You may be aware that the USA spies on its own citizen’s internet activity, but they also spy on the internet activity of other citizens of other countries, wherever they may be.
If you think that the only authorities that spy on your internet use are those in your country, think again.
Researchers from the University of Amsterdam in the Netherlands have condemned the United States for allowing the controversial Patriot Act to bypass foreign laws and let Americans intercept data from persons internationally.
The Institute for Information Law at the university claim that the privacy protection offered to the citizens of other countries has been seriously compromised by the US Patriot Act and the Foreign Intelligence Surveillance Act.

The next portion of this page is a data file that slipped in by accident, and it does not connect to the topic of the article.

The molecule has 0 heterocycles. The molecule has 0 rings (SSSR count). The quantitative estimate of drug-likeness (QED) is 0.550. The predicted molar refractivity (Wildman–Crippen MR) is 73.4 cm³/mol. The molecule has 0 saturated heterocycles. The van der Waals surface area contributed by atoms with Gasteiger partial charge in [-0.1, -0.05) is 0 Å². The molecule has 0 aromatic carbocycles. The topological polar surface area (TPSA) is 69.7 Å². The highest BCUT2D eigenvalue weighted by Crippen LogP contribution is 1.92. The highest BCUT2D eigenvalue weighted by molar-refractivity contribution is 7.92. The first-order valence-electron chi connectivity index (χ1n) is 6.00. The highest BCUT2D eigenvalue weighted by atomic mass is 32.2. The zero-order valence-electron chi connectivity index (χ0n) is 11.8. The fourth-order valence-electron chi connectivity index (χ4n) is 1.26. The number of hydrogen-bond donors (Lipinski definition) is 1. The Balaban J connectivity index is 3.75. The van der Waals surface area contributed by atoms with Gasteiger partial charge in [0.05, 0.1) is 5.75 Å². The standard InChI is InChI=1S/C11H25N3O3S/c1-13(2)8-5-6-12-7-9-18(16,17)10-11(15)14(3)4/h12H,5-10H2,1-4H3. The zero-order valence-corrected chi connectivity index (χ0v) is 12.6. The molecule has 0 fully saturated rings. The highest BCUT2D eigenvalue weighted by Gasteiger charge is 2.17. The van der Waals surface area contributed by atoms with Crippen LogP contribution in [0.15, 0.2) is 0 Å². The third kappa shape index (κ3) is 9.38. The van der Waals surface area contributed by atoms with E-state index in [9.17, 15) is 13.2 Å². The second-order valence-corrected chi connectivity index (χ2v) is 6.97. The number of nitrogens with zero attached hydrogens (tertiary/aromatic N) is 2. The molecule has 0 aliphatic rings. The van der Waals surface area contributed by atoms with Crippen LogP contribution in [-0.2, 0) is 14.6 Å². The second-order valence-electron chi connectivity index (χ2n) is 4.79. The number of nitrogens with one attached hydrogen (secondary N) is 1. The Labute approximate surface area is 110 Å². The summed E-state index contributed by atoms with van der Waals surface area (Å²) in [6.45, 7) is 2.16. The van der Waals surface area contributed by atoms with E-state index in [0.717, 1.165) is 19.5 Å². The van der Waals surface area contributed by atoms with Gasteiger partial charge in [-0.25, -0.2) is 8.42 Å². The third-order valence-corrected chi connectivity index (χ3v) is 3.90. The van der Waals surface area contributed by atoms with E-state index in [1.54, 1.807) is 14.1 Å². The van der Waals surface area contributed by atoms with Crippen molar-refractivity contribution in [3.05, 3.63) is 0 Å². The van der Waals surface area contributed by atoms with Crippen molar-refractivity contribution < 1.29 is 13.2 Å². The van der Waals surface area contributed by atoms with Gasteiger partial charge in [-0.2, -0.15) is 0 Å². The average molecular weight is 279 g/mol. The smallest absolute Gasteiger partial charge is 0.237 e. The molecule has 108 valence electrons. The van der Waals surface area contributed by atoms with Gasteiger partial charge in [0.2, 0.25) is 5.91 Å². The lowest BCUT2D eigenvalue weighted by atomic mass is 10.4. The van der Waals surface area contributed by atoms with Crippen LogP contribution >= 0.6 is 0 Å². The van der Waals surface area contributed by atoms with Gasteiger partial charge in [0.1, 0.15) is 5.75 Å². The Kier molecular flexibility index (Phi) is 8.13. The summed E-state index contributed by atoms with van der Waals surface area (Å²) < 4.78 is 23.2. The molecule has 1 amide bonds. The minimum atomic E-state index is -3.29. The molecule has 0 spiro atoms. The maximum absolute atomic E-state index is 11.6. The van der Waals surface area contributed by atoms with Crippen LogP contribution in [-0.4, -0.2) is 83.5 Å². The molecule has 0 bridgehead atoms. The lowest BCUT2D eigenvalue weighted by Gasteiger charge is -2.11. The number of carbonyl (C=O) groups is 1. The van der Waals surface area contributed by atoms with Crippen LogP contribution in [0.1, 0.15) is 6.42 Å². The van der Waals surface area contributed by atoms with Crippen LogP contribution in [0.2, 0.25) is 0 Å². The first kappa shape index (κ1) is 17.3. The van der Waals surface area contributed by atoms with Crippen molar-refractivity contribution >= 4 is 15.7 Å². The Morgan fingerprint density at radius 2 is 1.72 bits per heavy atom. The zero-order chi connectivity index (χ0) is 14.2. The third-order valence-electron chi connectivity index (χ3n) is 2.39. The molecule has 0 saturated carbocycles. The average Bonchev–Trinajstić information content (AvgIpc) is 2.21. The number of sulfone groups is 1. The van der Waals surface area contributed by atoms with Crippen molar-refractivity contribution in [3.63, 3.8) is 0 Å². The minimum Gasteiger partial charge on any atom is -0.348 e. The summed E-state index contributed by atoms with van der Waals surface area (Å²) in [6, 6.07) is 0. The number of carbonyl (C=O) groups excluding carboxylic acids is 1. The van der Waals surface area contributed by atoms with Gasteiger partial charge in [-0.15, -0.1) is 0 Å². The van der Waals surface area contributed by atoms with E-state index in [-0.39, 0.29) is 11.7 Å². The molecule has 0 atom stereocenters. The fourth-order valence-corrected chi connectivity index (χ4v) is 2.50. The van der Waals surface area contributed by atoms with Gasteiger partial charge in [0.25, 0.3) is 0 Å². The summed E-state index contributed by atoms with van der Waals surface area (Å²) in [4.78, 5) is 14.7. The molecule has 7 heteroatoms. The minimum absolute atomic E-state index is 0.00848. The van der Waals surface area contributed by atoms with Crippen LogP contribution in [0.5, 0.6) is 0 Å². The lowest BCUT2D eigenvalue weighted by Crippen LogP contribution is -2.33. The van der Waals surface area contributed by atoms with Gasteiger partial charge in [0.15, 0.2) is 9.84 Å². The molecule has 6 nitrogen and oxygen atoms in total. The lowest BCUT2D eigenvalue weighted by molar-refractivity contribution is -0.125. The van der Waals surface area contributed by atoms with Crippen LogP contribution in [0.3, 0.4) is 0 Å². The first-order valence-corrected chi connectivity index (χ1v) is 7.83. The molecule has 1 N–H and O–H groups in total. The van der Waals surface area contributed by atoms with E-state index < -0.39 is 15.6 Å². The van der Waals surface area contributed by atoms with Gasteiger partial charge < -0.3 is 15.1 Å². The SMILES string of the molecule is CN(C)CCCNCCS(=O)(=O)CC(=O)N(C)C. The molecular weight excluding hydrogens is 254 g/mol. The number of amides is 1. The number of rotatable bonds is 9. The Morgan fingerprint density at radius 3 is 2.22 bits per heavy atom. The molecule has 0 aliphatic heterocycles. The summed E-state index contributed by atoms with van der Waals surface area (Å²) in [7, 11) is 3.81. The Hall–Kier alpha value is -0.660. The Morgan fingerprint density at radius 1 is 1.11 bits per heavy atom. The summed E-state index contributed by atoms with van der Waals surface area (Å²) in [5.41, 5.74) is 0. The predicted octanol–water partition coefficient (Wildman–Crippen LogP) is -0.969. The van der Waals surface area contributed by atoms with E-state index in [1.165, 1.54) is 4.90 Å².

If you store information on a cloud service that has servers located in the USA, then the servers (and of course their contents) fall under the jurisdiction of the US.
During an interview with CBS News, Alex Arnbak, one of the research paper’s authors said “Most cloud providers, and certainly the market leaders, fall within the US jurisdiction either because they are US companies or conduct systematic business in the US. In particular, the Foreign Intelligence Surveillance Amendments Act (FAA) makes it easy for US authorities to circumvent local government institutions and mandate direct and easy access to cloud data belonging to non-Americans living outside the US, with little or no transparency obligations for such practices – not even the number of actual requests.”